German Press Review: A Blow to Peace in the Middle East | Europe| News and current affairs from around the continent | DW | 23.03.2004
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German Press Review: A Blow to Peace in the Middle East

German newspapers on Tuesday roundly condemned the assassination by Israel of Hamas leader Sheikh Ahmed Yassin and predicted an escalation of violence between Israelis and Palestinians.

Had Sheikh Yassin made a peaceful exit from this life, no one from Ramallah to Amman would have mourned him, Berlin-based Die Welt wrote. As it is, however, his violent death has forced even moderate Palestinians into false solidarity with Hamas and turned Gaza into a hornet’s nest, the paper added.

The tz in Munich wrote that the rocket attack on Sheikh Yassin didn’t just liquidate a man, it was directed against a symbol. The paper contended that, like Osama bin Laden, the paraplegic Sheikh has long been more myth than criminal - and that this is the biggest danger posed by this illegal and politically stupid action. Yassin the martyr is far more dangerous than the living Sheikh was, the paper added. It warned that the coming escalation in violence threatens not only Israel, but also the whole Western world. Ariel Sharon, the daily wrote, has no political vision whatsoever. He can’t see beyond the next attack, and in failing to do so, he’s gambling with the future of Israel.

Surely no one can claim to be surprised by this latest act of violence, the Düsseldorf-based Westdeutsche Zeitung wrote. It wasn’t the first state-sponsored murder, nor the first attempt to kill Yassin. Yet here we stand, speechless, before the ruins of the so-called ‘peace process’ our leaders keep assuring us they’re working on, despite all evidence to the contrary. Once again, the paper wrote, we take refuge in assurances and appeals, knowing full well that they reach no one and are meant only to appease our conscience.

The Stuttgarter Zeitung remarked that we shouldn’t feel any misplaced sympathy with Sheikh Yassin. He sent the suicide bombers, and he had the blood of hundreds of innocent Israeli children, men and women on his hands, the paper warned. But it agreed with a comment by the Polish foreign minister that creating the image of a wheelchair-bound person killed in a rocket attack was probably not the best way of improving Israel’s security.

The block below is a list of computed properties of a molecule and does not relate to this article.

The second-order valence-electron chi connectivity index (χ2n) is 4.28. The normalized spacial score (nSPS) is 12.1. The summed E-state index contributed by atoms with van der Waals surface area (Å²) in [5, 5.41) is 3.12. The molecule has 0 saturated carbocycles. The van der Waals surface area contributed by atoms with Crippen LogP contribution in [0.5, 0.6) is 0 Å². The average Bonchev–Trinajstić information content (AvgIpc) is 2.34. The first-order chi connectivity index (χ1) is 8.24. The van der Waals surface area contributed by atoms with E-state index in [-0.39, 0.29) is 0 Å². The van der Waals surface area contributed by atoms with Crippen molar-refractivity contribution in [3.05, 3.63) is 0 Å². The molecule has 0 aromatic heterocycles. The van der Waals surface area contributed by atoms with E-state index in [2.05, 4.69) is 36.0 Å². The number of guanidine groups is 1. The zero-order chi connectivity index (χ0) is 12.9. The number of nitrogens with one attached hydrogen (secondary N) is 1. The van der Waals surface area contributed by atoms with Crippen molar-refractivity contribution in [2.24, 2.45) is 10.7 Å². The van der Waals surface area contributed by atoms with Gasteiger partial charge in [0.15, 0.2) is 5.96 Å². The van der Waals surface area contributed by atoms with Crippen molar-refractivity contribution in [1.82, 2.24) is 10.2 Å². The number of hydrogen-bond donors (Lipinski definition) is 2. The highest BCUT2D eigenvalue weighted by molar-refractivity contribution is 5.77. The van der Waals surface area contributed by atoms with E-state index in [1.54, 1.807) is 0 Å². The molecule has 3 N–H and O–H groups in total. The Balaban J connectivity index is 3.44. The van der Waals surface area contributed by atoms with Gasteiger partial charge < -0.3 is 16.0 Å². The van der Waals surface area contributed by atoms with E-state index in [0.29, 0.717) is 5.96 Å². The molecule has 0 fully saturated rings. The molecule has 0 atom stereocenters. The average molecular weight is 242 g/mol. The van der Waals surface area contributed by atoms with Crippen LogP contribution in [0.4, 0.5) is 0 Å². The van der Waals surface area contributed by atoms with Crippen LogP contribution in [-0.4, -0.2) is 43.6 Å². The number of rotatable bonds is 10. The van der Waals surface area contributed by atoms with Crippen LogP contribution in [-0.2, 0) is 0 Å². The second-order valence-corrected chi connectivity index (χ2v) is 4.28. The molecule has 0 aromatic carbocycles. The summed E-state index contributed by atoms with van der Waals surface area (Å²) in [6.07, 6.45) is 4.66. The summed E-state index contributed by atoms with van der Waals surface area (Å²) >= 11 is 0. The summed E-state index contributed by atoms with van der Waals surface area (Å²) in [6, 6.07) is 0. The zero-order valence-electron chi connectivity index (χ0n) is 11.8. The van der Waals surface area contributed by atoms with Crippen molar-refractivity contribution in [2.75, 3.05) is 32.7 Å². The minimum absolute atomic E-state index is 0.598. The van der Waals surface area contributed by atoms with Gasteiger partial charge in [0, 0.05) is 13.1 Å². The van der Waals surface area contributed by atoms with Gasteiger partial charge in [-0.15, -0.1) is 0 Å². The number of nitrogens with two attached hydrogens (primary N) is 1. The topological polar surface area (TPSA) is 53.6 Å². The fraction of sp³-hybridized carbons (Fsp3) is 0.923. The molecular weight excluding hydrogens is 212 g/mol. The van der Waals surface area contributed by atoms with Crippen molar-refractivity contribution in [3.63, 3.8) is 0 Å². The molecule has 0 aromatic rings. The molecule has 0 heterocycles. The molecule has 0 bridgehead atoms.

Cologne’s Stadt-Anzeiger too wrote that anyone who uses state-of-the-art weapons technology to kill a paralyzed man in a wheelchair on the open street can no longer claim that this is legitimate self-defense against terrorists. The paper acknowledged that Yassin was of course a dangerous man despite his disability, but added that it’s an illusion to believe that this murder could improve the chances of peace between Israelis and Palestinians.

The Frankfurter Rundschau feared that the assassination of Yassin will give radical Islamist groups the edge in the power struggle with Yasser Arafat’s Palestinian Authority. After this, the paper wrote, we can assume that the Palestinian security forces won’t even begin to try and disarm Hamas. The paper predicted even more chaos in the autonomous regions, which could lead to the collapse of the Palestinian Authority with Hamas stepping in to fill the power vacuum.

Yassin’s death won’t weaken Hamas, commented the Süddeutsche Zeitung in Munich, but will strengthen and further radicalize it. Yassin was a man of terror, the paper wrote, but you could at least negotiate with him, over a ceasefire agreement for example. The paper went on to say that Yassin was considered the only one who could control his organization, and that with his murder, Hamas has been unleashed.